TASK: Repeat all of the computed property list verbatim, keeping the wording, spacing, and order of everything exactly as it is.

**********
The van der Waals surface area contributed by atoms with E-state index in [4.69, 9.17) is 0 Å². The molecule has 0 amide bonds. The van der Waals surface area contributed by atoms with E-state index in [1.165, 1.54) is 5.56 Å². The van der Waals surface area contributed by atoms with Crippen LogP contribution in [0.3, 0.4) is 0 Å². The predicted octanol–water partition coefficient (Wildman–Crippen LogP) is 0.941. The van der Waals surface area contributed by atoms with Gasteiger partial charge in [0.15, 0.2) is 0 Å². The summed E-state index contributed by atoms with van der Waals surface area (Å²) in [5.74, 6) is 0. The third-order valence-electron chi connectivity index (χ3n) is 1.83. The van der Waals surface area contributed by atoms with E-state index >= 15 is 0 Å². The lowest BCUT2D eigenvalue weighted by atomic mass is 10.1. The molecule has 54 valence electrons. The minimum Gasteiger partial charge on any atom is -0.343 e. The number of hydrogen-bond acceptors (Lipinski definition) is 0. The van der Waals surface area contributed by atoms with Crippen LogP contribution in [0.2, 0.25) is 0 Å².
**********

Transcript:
The van der Waals surface area contributed by atoms with E-state index in [4.69, 9.17) is 0 Å². The molecule has 0 amide bonds. The van der Waals surface area contributed by atoms with E-state index in [1.165, 1.54) is 5.56 Å². The van der Waals surface area contributed by atoms with Crippen LogP contribution in [0.3, 0.4) is 0 Å². The predicted octanol–water partition coefficient (Wildman–Crippen LogP) is 0.941. The van der Waals surface area contributed by atoms with Gasteiger partial charge in [0.15, 0.2) is 0 Å². The summed E-state index contributed by atoms with van der Waals surface area (Å²) in [5.74, 6) is 0. The third-order valence-electron chi connectivity index (χ3n) is 1.83. The van der Waals surface area contributed by atoms with E-state index >= 15 is 0 Å². The lowest BCUT2D eigenvalue weighted by atomic mass is 10.1. The molecule has 54 valence electrons. The minimum Gasteiger partial charge on any atom is -0.343 e. The number of hydrogen-bond acceptors (Lipinski definition) is 0. The van der Waals surface area contributed by atoms with Crippen LogP contribution in [0.2, 0.25) is 0 Å².